1. Catawba County, North Carolina’s EcoComplex: Catawba County’s EcoComplex has developed a sophisticated multi-purpose facility whose symbiotic relationships are fascinating. The 800-acre site, scattered with wells collecting methane from decomposing waste, supplies enough energy to generate three megawatts of electricity–enough to supply 1,500 residences. Remaining heat energy is then piped to Appalachian State University’s biodiesel facility. The University’s ultimate goal is to create a closed-loop biodiesel processing facility that both creates its own energy and recycles its own waste.
Another symbiotic relationship at Catawba County's EcoComplex: a pallet company who uses a neighboring lumberyard's scraps to produce pallets. Photo courtesy of Catawba County.
Edwards says, “Our industrial park is employing industrial ecology symbiosis by combining waste management, energy production, and university research. The EcoComplex incorporates shared, mutually beneficial relationships between industry byproducts and required manufacturing resources.”
2. Rutgers University EcoComplex: Rutgers EcoComplex in Bordentown, New Jersey has used energy captured in its 100-acre landfill to power and heat several facilities. One of these is a one-acre greenhouse that allows local growers to grow their crops year round and produce more than 10,000 plants monthly.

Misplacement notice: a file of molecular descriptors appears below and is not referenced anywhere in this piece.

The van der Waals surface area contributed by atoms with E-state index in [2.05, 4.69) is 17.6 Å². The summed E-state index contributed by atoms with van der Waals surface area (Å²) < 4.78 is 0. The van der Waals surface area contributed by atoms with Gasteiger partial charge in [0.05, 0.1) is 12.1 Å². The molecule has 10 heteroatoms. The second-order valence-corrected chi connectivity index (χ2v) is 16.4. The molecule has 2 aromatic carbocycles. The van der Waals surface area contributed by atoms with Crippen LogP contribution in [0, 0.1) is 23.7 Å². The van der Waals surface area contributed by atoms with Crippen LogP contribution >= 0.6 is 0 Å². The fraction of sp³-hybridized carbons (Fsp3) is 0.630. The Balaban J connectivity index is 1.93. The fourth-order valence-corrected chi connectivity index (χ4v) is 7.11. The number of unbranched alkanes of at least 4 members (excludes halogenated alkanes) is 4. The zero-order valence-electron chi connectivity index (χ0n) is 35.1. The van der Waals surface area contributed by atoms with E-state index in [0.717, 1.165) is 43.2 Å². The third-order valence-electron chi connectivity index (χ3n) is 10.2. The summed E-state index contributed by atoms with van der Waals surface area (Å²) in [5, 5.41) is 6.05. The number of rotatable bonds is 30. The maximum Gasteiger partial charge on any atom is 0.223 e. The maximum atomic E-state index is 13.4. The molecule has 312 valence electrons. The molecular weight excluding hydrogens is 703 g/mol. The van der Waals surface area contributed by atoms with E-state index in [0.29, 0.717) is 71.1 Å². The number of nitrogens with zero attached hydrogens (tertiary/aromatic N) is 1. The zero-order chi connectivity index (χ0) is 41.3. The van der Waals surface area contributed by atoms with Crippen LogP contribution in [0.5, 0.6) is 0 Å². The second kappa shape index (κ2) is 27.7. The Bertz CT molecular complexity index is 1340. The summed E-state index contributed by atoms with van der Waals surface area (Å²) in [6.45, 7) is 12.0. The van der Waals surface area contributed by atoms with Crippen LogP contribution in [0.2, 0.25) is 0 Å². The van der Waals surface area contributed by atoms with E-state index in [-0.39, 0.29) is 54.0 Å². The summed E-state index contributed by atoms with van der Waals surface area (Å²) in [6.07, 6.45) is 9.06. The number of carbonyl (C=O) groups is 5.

Another project, partnering Rutgers and Acrion Technology, used LFG cleanup technology to produce compressed natural gas and liquid natural gas for truck fuel. The six-month project supplied enough fuel for two trash trucks visiting the landfill daily–and was so successful, the technology has since been acquired by Mack Truck/Volvo. Specca describes endless facility opportunities,
“Because LFG generally converts 25-30 percent of energy in the gas to electricity, we’re promoting technologies that can utilize heat for other purposes such as heating a greenhouse or warehouse–this can essentially transform a resource recovery center into a renewable energy center for a cluster of industries that can take advantage of the heat and electricity.”
3. BMW Manufacturing Co. in South Carolina: Leading a movement in South Carolina to reduce statewide greenhouse gas emissions, the U.S.’s only BMW manufacturing facility has sourced almost two-thirds of its energy from methane sourced from Palmetto Landfill and routed to BMW’s facility by a 9.5-mile pipeline. In 2007, the Spartanburg plant was named “top plant” by Plant Engineering Magazine, and achieved “Energy Partner of the Year” by the EPA for its Landfill Methane Outreach Program.